However, America does have the facetiously titled concept of “Free Speech Zones”. These zones are designated zones that allow the government to control the time, place and manner of protests but not the content. This concept has been utilised to regulate the protests for a long period of time but over the years its power has been greatly expanded, notably during the Bush administration[ii] and even President Obama signed a bill in 2012 expanding its power[iii]. The US Secret Service has used this power to ensure that designated protest zones are kept “out-of-sight and out-of-earshot”. However, citizens with favourable presidential signs are not treated the same way[iv]. Fortunately, well-minded citizens and organisations within America have been fighting against this abuse of power.

 Ironically, one would think that given the value that the First Amendment holds within America and what it stands for, all of America would be a “Free Speech Zone”.

On the other hand, India does not have an absolute right to the freedom of speech. The Indian Constitution under Article 19(1)(a) provides for the fundamental right to the freedom of speech. However, Article 19(2) allows the State to implement reasonable restrictions on the freedom of speech so as to ensure that the freedom is not abused. These restrictions can only be enacted into law when the purpose is to ensure the security of the state, foreign relations, public order, contempt of court as well as [miraculously] decency and morality[v].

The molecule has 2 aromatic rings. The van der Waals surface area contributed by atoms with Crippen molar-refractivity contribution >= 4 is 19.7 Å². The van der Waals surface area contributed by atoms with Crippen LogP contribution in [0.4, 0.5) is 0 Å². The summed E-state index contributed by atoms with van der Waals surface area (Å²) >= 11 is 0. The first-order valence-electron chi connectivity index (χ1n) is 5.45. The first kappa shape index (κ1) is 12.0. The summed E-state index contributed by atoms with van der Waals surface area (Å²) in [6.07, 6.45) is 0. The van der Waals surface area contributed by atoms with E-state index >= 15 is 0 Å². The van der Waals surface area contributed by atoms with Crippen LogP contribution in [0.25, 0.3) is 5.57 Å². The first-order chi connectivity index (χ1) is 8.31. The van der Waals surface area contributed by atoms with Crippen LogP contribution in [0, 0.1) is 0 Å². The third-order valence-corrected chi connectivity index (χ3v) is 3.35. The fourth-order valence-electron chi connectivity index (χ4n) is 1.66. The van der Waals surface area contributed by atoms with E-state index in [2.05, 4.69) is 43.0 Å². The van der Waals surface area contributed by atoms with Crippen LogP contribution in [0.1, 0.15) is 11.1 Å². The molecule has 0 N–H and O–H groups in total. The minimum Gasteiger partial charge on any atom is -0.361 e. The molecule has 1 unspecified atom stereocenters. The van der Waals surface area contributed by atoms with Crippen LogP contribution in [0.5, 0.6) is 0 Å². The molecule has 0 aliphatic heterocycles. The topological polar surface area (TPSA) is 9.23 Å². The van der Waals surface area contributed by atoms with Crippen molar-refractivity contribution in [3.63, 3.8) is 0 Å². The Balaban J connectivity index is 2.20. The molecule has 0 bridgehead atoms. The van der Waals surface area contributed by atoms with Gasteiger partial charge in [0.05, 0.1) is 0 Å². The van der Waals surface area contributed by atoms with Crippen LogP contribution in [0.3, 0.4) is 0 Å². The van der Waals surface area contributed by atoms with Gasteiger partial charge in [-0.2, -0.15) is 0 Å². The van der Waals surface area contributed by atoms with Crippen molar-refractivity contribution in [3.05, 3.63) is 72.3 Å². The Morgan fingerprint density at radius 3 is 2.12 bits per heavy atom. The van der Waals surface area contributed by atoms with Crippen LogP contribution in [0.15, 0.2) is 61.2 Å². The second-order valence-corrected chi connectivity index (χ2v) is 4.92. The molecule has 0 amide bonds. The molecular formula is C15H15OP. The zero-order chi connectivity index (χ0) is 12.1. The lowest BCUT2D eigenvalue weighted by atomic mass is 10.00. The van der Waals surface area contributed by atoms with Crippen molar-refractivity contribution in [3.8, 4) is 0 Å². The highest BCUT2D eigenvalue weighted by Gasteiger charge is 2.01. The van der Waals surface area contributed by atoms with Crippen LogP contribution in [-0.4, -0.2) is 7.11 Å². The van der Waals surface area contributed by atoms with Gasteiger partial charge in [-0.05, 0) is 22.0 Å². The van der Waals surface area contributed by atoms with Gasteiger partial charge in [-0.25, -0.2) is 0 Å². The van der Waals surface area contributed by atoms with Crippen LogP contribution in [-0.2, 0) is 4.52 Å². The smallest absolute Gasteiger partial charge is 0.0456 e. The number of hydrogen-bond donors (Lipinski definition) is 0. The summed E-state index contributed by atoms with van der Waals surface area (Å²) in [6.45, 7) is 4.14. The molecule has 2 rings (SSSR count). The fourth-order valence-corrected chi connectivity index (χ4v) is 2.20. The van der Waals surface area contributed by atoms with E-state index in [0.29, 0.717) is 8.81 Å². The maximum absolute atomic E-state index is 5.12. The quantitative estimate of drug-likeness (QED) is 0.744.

One such restriction can be found in the laws governing Sedition in India. The Indian Penal Code under Section 124-A covers the crime of sedition. The British enacted this section when they still governed India[vi]. It was a legal tool utilised to bring a sense of civility to their oppression of the freedom struggle. Mahatma Gandhi was jailed under these sedition laws[vii].

 So one may wonder why the same law that was used against the ‘Father of the Nation’, the man whose face graces our currency, is still intact and used within India?